Malcolm’s Topical Tips

“Decisions about a box in swarming mode” - by Malcolm Wilkie

  1. Opening box. What order to examine the bees.
  2. Stores.
    Picture and enlargement Picture
  3. Eggs. You need to be able to see eggs to read your colony correctly. Let the sun shine into the bottom of the frame to give you a chance of seeing them. If necessary use your reading glasses.
  4. Drone larvae.
  5. Eggs and a queen cup.
  6. Larvae. Larger larvae to the left, smaller larvae to the right.
  7. Queen cup and egg standing upright. Laid today!
  8. A congested frame.
  9. Play cup with an egg. Excuse my French!
  10. Another congested frame.
  11. The queen looking for places to lay.
  12. Queen cups.
  13. Have you hatched a plan?
  14. Explanation of a frame. Sealed brood, arc of pollen, honey, larvae, Queen cups.
  15. A pollen bank. Temperament of a nice colony.
  16. Discussion of what to do.
  17. Discovery of a charged queen cell. Notice small “c” shaped larva swimming on a pool of royal jelly.
  18. The queen found and put in a clip. Notice the blue dot.
  19. Chaos. Now the queen is in the queen clip all frames can be shaken and all queen cups/ queen cells destroyed.
  20. The brood nest has been split with two pieces of foundation. The clean frame(marked 2019) can be easily seen. The other frame is three frames in from the front of the box. This was already in the hive at one end but has now been moved in order to split the brood nest and give the bees work to do drawing it out. I stress this can only be done with a really strong colony.
  21. How to keep the bees busy in the supers.
  22. Putting an empty super above the brood nest.
  23. Frames full of nectar.
  24. Checkerboarding. Trying to keep the bees busy and take their minds off swarming. Notice how Lesley manages to hold both hive tools in one hand. It is possible!

 Malcolm Wilkie - 12th April 2020

Just a warning to everyone that we are experiencing a huge nectar flow. Temperatures have jumped, trees are in flower, the ground is still moist from all the winter rains and the bees are busy.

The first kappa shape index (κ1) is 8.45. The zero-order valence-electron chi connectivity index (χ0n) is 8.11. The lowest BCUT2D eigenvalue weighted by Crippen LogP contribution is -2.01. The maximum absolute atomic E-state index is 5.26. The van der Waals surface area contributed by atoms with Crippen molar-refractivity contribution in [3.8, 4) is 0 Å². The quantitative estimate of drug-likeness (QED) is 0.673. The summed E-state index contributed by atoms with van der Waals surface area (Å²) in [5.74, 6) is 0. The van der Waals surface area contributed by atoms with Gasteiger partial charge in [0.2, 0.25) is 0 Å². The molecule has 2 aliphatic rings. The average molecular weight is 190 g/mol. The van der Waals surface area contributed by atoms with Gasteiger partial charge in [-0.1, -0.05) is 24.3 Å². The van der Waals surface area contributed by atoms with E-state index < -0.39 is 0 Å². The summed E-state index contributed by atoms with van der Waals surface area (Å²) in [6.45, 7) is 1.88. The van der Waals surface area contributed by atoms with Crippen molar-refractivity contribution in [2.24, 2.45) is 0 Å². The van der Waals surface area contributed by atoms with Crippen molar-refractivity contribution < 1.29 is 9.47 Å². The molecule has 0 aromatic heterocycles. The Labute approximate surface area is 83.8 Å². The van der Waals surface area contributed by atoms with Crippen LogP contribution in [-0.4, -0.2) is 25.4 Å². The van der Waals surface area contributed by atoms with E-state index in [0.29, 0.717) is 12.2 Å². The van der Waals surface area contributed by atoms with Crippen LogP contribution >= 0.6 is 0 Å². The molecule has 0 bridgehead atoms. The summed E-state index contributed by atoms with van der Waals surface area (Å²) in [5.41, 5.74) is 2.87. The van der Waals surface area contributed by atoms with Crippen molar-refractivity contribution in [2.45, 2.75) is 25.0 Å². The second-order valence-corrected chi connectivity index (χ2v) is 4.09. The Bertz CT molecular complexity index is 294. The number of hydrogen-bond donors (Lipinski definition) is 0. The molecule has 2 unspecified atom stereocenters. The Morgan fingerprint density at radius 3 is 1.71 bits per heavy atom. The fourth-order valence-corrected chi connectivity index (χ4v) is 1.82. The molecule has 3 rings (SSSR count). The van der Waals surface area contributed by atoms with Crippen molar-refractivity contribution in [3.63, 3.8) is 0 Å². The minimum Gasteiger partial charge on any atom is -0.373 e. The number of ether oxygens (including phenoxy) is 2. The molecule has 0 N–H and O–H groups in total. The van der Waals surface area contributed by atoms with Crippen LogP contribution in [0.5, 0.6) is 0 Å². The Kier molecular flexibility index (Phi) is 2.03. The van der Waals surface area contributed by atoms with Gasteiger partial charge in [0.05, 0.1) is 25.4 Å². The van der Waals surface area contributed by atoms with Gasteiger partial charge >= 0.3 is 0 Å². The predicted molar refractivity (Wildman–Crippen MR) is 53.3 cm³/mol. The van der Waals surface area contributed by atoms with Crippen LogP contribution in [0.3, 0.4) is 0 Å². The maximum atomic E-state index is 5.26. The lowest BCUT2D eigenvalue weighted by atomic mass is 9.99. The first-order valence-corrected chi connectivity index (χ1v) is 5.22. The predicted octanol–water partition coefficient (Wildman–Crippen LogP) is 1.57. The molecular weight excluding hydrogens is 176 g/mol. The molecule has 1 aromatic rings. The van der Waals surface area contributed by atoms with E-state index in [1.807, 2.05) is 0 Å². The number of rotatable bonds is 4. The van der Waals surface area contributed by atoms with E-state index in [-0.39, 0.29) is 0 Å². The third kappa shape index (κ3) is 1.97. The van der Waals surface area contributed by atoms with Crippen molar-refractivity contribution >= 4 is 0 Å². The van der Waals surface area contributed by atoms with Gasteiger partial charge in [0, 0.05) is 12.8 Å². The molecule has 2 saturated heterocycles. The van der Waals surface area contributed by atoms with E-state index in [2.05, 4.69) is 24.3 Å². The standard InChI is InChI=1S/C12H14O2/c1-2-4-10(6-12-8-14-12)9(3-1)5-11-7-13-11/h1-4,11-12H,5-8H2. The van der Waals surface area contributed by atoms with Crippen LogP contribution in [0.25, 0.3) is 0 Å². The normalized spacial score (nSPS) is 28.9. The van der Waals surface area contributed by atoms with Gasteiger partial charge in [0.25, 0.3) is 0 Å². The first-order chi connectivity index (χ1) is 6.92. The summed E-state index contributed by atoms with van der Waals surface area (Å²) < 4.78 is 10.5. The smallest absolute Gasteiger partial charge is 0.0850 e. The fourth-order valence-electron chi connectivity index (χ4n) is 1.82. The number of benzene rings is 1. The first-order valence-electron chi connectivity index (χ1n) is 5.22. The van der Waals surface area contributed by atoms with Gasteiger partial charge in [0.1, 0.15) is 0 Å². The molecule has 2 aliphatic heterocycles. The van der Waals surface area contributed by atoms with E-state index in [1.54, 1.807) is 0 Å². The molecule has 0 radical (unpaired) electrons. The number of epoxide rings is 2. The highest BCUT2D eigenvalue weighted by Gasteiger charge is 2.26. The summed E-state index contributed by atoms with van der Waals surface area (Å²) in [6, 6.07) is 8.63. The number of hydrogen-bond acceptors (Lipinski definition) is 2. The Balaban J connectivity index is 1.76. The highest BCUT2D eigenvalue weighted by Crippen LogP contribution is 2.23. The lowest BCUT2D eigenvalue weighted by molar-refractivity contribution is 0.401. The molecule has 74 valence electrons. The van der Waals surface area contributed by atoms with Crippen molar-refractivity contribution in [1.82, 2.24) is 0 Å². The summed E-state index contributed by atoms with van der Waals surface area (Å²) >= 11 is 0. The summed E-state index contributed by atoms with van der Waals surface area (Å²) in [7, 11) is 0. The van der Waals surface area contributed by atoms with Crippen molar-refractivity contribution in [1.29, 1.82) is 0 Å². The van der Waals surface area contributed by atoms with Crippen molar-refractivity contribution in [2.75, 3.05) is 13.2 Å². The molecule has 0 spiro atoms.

Brood nests are becoming nectar bound. The bees are trying to create extra space and building comb. Remember that bees can fill a super in two or three days if they are a big unit so you may need to go back, check them and add an extra super.

Helen Hadley, our honey queen, is running around like a madman. She has large Buckfast colonies and they are already congested. Look at the photos.

The bees have even started putting eggs into Queen cups.

That means that because the box has been congested they have decided that they had better build queen cells and swarm.

She is going to have a devils own job to put them off. Once bees start preparations for swarming it is difficult to make them change their minds.

I have been helping Morris McGowern with his bees. On Tuesday he had half a colony of bees. There was at least six frames of space. Today the box was completely full of bees and all the frames were full of nectar. We had to put on a super. Even I was surprised at the rapid growth of this colony. As I’ve said before the difference between a good beekeeper and a bad one can just be a matter of a few days. Go and check your colonies now! I hope you are in time.

Malcolm Wilkie - 9th April 2020

“First Inspections” - by Malcolm Wilkie

 First inspection of a large colony

  1. Video-1
    Lesley checks Queen excluder having lifted corners with her hive tool.
    The paper on the hive is non-stick greaseproof paper and there are the remains of a Neopoll pollen patty beneath which was added in February.
  2. Video-2
    How to remove the first frame with a J tool.
  3. Video-3
    Using the wedge hive tool and removal of the dummy board.
    Removal of the greaseproof paper.
    Using the smoker correctly.
  4. Video-4
    Calculating stores for the record card.
  5. Video-5
    Evidence that a nectar flow has started. These pictures were taken on Sunday, the 5th of April. Evidently a large colony is going to need a super. This Colony already has a super although they are not in it yet!
  6. Image-6
    A picture of worker brood and larvae above. The bees look healthy. No K-wings. Many bees look furry, so they are young bees. A good sign.
  7. Image-7